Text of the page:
Can a century-old vaccine protect against COVID-19?

Kashif Zafar and Adil Alvi explain why the BCG vaccine seems promising

Can a century-old vaccine protect against COVID-19?
The promise of newly developed vaccines against COVID-19 has provided tremendous hope for the developed world, especially when it comes to protecting those at risk due to their advanced age. At the same time, there is growing concern for the elderly in developing countries, the vast majority of whom are not expected to get the new vaccines until at least 2022.

However, recent developments suggest that Bacille Calmette-Guérin (BCG) - an affordable, safe, and easy to transport 100-year-old vaccine used against Tuberculosis - may become a stopgap measure against COVID-19. The results of an ongoing clinical trial in the Netherlands, BCG PRIME, in which the medicine is being tested against COVID-19 on nearly 5,000 elderly people with pre-existing medical conditions, are expected by the end of January.

Initial epidemiological data was released in March 2020 and it showed a significant correlation between a nation’s universal BCG vaccination policy and low mortality per capita due to COVID-19. In April, the World Health Organization (WHO) warned against using BCG for COVID-19 before clinical trials confirmed its effectiveness. The WHO was concerned about supply shortages that would affect roughly 125 million children around the world who are inoculated with BCG at birth every year, mostly in developing countries with high incidence of Tuberculosis.

If the BCG PRIME trial shows significant reduction in infection and mortality rates amongst this most vulnerable population, it will prove this correlation: that BCG induces a protective immune response against COVID-19.

If the results of the BCG PRIME trial demonstrate a high degree of effectiveness in combatting COVID-19, scaling BCG production should not be too challenging, given that more than 500 million doses of BCG are already produced and sold at an average cost of less than $1 per dose by over 20 manufacturers around the world, including the Serum Institute of India, the world’s largest manufacturer of vaccines.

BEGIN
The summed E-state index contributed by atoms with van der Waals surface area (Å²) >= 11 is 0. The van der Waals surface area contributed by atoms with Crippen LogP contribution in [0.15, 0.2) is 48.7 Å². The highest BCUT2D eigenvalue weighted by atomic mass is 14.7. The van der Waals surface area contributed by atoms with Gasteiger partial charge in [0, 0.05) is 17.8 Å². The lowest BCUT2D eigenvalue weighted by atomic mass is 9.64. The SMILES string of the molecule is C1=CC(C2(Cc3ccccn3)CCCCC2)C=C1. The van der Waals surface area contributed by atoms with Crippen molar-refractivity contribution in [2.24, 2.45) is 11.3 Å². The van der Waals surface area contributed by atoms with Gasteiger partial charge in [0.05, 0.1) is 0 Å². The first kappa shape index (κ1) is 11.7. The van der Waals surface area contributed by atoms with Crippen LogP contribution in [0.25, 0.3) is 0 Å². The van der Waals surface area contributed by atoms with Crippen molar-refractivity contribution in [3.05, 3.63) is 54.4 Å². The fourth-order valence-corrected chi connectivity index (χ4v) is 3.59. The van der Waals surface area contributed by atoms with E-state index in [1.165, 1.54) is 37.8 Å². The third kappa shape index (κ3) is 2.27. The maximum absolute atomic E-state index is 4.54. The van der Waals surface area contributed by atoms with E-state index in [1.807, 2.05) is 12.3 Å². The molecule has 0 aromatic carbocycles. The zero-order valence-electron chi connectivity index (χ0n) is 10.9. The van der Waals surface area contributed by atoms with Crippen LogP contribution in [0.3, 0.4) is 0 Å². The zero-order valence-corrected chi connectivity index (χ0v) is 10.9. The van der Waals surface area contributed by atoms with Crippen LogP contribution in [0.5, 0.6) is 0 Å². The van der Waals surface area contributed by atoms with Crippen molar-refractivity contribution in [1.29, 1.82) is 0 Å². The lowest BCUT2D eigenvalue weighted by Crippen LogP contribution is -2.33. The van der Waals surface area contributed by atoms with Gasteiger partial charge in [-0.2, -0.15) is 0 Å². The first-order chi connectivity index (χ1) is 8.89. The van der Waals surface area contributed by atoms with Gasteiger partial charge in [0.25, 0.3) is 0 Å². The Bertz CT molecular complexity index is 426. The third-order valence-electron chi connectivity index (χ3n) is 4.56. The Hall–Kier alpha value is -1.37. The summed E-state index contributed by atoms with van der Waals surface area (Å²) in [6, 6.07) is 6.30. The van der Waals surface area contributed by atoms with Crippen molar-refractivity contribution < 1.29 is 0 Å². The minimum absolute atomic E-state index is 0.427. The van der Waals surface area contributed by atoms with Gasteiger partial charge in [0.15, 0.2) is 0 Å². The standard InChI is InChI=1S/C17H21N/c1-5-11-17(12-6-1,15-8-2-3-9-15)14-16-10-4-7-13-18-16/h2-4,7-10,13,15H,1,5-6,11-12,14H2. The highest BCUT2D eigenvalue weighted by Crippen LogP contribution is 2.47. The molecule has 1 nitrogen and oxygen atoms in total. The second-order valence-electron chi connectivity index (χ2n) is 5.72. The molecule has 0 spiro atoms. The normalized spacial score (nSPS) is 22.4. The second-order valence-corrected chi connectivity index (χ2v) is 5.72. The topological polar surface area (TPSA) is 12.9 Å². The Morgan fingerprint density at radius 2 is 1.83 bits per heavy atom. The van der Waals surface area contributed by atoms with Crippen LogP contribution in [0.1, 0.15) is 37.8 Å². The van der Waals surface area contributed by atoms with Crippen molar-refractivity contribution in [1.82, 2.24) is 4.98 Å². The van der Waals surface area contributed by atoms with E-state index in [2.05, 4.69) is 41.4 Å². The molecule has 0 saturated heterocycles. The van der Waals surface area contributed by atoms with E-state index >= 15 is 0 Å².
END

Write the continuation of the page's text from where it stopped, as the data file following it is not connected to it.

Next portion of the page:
This optimism about BCG stems from the recently published results of a retrospective study done with healthcare workers in Los Angeles as well as a clinical trial in Greece, which looked at the impact of BCG on elderly patients’ post-surgery. These results build on the body of evidence collected over several decades about the unanticipated immune-boosting benefits of BCG, as evidenced by its approval by the US Food and Drug Administration (FDA) in 1990 as the first immunotherapy approved for treatment of bladder cancer.

On November 19, 2020, the Cedars-Sinai Medical Center in Los Angeles announced that previously BCG-vaccinated individuals, mostly immigrants to the US, had roughly 30 percent lower COVID-19 infection rates when compared to the cohort with no prior BCG vaccination, mostly local-born Americans, despite having a 34 percent higher rate of co-morbidities.
Optimism about BCG stems from the recently published results of a retrospective study done with healthcare workers in Los Angeles as well as
a clinical trial in Greece

This study, led by Dr. Moshe Arditi, sheds light on the biggest debate in medical circles around BCG’s impact on COVID-19: whether it is durable enough to protect people for several decades and possibly even a century. Observing 30 percent lower infection rates among the group of BCG vaccinated healthcare workers, with the average age of 43, indicates the possibility of long-term protection against COVID-19. It should be noted that there were no deaths, so the possible impact of BCG against mortality due to COVID-19 could not be proven in this retrospective study of mostly young and healthy medical staff.